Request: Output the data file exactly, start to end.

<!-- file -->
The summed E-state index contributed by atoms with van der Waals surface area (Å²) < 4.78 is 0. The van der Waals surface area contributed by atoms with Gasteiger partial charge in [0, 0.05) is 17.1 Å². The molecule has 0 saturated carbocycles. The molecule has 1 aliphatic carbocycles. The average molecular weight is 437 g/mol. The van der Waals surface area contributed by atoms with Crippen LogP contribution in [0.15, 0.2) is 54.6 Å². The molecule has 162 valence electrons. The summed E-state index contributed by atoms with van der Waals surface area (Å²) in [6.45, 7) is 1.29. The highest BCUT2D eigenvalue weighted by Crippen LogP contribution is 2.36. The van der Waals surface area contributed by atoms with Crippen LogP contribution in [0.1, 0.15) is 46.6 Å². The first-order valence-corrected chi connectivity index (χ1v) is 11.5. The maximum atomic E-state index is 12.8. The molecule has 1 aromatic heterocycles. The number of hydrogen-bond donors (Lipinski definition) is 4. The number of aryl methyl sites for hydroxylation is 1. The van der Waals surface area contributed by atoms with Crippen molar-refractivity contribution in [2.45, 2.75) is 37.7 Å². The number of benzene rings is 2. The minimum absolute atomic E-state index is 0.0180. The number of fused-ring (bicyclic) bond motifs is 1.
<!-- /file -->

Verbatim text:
The summed E-state index contributed by atoms with van der Waals surface area (Å²) < 4.78 is 0. The van der Waals surface area contributed by atoms with Gasteiger partial charge in [0, 0.05) is 17.1 Å². The molecule has 0 saturated carbocycles. The molecule has 1 aliphatic carbocycles. The average molecular weight is 437 g/mol. The van der Waals surface area contributed by atoms with Crippen LogP contribution in [0.15, 0.2) is 54.6 Å². The molecule has 162 valence electrons. The summed E-state index contributed by atoms with van der Waals surface area (Å²) in [6.45, 7) is 1.29. The highest BCUT2D eigenvalue weighted by Crippen LogP contribution is 2.36. The van der Waals surface area contributed by atoms with Crippen LogP contribution in [0.1, 0.15) is 46.6 Å². The first-order valence-corrected chi connectivity index (χ1v) is 11.5. The maximum atomic E-state index is 12.8. The molecule has 1 aromatic heterocycles. The number of hydrogen-bond donors (Lipinski definition) is 4. The number of aryl methyl sites for hydroxylation is 1. The van der Waals surface area contributed by atoms with Crippen molar-refractivity contribution in [2.45, 2.75) is 37.7 Å². The number of benzene rings is 2. The minimum absolute atomic E-state index is 0.0180. The number of fused-ring (bicyclic) bond motifs is 1.